This course is designed to provide students with a comprehensive insight of the field of firearms, ammunition and ballistic investigations.
Who is it for?
The course offers students a wide range of different experiences with unique facilities available to no other university in the UK.
The MSc in Forensic Ballistics course usually has around 10-15 students per year. Students come from a wide range of backgrounds, usually with a science or forensic science first degree. Many students come from abroad, especially Europe, Africa and North America.
The course is highly practical and hands-on, aiming to produce a clear understanding of how firearms and ammunition function, the science of ballistics, the role of the forensic firearms examiner and how the forensic evidence produced in gun crime can be used to help resolve issues in relation to criminal and civil law.
The course consists of a one-week period of introductory studies followed by academic instruction in modular form. Most modules are of five days duration, interspersed with weeks devoted to private study. Students are required to take eight core modules and choose three elective modules based on their particular background, future requirements or interests. This is followed by a four-month research project and either a thesis or literature review and paper.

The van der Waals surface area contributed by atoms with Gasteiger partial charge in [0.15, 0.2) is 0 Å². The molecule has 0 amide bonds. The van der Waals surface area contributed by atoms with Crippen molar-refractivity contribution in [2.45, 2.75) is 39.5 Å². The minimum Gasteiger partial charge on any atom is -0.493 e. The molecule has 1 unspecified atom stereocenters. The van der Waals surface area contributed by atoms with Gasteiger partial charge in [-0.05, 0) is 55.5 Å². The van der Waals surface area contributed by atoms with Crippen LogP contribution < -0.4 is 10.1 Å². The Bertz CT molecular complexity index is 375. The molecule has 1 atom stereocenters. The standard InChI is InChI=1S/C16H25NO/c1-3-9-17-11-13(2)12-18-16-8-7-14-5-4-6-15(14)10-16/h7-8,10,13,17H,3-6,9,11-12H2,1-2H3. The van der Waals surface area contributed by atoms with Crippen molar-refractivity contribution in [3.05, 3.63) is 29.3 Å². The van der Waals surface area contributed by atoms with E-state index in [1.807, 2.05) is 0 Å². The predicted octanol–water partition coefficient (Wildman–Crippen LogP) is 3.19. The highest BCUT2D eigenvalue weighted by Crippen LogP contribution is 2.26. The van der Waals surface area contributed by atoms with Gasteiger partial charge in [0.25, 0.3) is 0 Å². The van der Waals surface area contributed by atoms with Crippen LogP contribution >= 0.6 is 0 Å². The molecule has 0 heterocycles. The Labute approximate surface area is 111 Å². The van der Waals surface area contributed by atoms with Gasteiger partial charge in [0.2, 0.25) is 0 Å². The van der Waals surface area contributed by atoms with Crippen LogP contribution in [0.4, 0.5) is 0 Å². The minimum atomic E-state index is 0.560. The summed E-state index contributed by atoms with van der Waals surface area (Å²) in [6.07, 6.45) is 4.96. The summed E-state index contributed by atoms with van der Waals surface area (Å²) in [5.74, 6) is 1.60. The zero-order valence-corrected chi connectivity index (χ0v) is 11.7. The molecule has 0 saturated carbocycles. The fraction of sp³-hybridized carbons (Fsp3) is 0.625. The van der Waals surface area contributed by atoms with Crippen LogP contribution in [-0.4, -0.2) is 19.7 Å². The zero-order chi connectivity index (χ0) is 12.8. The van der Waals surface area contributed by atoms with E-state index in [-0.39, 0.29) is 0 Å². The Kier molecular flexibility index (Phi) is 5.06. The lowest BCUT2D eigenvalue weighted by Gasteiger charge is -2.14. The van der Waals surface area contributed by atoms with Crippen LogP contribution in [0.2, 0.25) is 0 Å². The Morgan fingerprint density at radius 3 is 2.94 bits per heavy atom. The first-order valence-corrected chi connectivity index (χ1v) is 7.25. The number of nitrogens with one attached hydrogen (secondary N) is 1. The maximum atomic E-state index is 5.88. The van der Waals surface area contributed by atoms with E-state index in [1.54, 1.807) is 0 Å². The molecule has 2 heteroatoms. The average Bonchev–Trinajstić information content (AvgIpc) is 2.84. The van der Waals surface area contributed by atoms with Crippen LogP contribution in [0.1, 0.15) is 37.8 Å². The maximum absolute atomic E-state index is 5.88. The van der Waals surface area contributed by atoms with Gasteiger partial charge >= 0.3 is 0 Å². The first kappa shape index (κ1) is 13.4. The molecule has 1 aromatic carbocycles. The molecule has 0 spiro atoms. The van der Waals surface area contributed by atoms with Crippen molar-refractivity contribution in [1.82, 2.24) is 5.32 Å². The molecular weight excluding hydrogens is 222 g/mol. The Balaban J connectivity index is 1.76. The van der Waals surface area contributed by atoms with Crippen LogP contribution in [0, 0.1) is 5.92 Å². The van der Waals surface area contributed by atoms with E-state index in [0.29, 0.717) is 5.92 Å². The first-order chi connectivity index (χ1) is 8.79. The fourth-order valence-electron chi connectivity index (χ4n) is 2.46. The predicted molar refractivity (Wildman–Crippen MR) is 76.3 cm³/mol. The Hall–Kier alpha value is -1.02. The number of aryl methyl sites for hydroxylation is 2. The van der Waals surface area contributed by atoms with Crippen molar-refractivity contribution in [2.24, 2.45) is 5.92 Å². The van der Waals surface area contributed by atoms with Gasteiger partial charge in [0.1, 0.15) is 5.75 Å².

Informed by Industry
Made up of serving Forensic Practitioners from different disciplines.
Students are required to take nine core modules and choose three elective modules based on their particular background, future requirements, or interests. This is followed by a four-month research project and thesis.
The individual project takes four months from April to July. The student selects from a range of titles, or may propose their own topic. Most are practically or experimentally based using Cranfield’s unique facilities.
By written and practical examinations, continuous assessment, project presentation and viva voce.
Prepares you to practice as a professional expert witness in forensic ballistics, within forensic laboratories, police departments, government bodies and non-governmental organisations. It is also a necessary introduction that could lead into conducting research at PhD level in the subject.